How would you rate a Ford? Do you place it among some of the coolest cars in the world? Probably not, but a Mustang is different. What this represents is that a product can have two reputations. There’s the manufacturer (Ford) and the product (Mustang). Our (my colleague Mooweon Rhee and I) studied this scenario and found that people can perceive the manufacturer one way but then they perceive the product in a different light. What this shows is that firms which may not have the best reputation can benefit by focusing more on building the reputation of the product instead of the reputation of the firm. You can read the article here: MIP-11-2017-0309
In 2015 Kim Davis’ expedient rise to fame made her the new face of Conservative Christian values. The Kentucky County Clerk captured the public’s attention after refusing to issue a marriage license to a same-sex couple on the grounds that it violated her religious beliefs, despite the Supreme Court’s ruling to legalize gay marriage. Davis argued that she “didn’t have to think about [refusing licenses]” because regardless of how the laws change, her beliefs never would.
Davis argues her detainment was a direct result of her controversial belief that marriage should be exclusively between a man and a woman. The opposition contends that Davis was detained because she refused to comply with federal law – legalizing gay marriage in all 50 states.
Naturally, this debate broadened to considerations of personal freedoms. Conservative Christians who believe, as a result of their religious affiliation, that marriage should be exclusively between a man and a woman argue their freedoms of speech and religion are threatened or infringed upon by the legalization of gay marriage. Conversely, members of the LGBTQ+ community argue that denying them a legal marriage for any reason, religious or otherwise, establishes that they are inherently less and don’t deserve the same rights – a clear suppression of freedoms.
The true underlying argument, made by Davis and those who support her, is that the government should not be able to pass a law that requires them to suppress or abandon their religious beliefs.
The counter-argument is that democratic governments, having to serve the best interest of the majority of the population, tend to make decisions based on a loose interpretation of utilitarianism – argues that the “right” action is the one that brings about the most happiness in the most people. Though it is thought to be an impossible feat, democratic governments (generally) try to keep the wellbeing and interests of the majority of their citizens at the forefront of their decision-making.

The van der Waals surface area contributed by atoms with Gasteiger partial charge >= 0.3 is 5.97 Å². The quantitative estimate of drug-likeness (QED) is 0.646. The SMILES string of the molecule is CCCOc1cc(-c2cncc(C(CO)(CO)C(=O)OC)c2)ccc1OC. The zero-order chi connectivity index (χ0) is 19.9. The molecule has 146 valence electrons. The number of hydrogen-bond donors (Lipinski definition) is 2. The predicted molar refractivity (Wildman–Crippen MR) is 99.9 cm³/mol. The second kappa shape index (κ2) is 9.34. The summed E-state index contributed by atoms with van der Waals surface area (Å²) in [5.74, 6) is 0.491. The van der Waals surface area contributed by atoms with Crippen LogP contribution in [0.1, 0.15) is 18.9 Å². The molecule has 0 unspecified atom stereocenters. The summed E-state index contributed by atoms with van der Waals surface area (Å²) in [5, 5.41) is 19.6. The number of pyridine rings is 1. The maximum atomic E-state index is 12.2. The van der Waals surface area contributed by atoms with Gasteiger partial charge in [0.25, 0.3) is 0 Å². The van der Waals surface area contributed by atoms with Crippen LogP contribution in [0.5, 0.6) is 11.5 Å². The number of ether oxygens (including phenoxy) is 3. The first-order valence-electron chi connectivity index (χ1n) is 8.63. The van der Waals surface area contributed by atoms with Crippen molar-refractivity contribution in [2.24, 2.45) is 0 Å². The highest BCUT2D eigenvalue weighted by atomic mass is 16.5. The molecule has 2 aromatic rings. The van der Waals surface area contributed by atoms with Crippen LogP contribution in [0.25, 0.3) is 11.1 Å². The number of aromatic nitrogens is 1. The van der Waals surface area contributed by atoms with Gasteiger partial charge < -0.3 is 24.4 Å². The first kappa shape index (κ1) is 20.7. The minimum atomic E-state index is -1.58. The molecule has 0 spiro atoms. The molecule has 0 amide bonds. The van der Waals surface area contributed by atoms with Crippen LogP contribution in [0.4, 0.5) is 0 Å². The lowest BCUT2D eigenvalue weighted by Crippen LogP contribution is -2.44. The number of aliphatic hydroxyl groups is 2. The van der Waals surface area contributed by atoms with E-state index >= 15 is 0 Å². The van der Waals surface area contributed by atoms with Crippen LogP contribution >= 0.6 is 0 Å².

When the understanding of ‘freedom’ is looked at from a personal perspective it becomes subjective nature – making it more difficult for governments to protect it.
Freedom has two major definitions: 1) the absence of restrictions and 2) the power to do something. Foucault’s ‘soul’ forces us to abide by only one definition.
In ‘Discipline and Punish,’ the definition of ‘soul’ – “born of methods of punishment, supervision, and constraint” – differs from those offered by Christian theologians – that the soul is born of sin.
Foucault argues that the soul wields a certain power and influences knowledge, Essentially, he describes the soul as the non-physical space in which knowledge and power engage in an internal conflict. From this soul comes a person’s “psyche, subjectivity, personality, and consciousness.” Without this soul, neither scientific innovation, humanism, nor morality would exist.
Another fascinating assertion in Foucault’s explanation of the soul is how he incorporates political anatomy – his idea that humans are controlled by external objects and forces.
“The soul is the effect and instrument of a political anatomy; the soul is the prison of the body.”
The definitions of soul and political anatomy render the notion of liberating a personal, internalized power mute since the definitions make it clear that individuals have no control over the inherent power they possess.
These definitions also indirectly suggest that representative democracies as we understand them are not possible – by the people, for the people. Foucault claims that the soul provides individuals with the ability to employ intellect, reason, and creativity, meaning it is the soul – something external from the individual – that is creating laws and practicing governance.
However, Foucault doesn’t address whether concepts like political or regime legitimacy – political power concepts that are considered to be significant indicators of administration or regime success – are possible under his definition. This question also incorporates a debate among political scholars as to whether governments should be understood on an individual or systemic level. This definition of soul would make both of those considerations irrelevant since people and political structures are made up of individuals existing under the assumption that individual decisions carry weight.
For politics to work, both individual and systemic powers have to exist. Given this, is hard to apply Foucault’s and still provide substantive reasons for the actions of governments.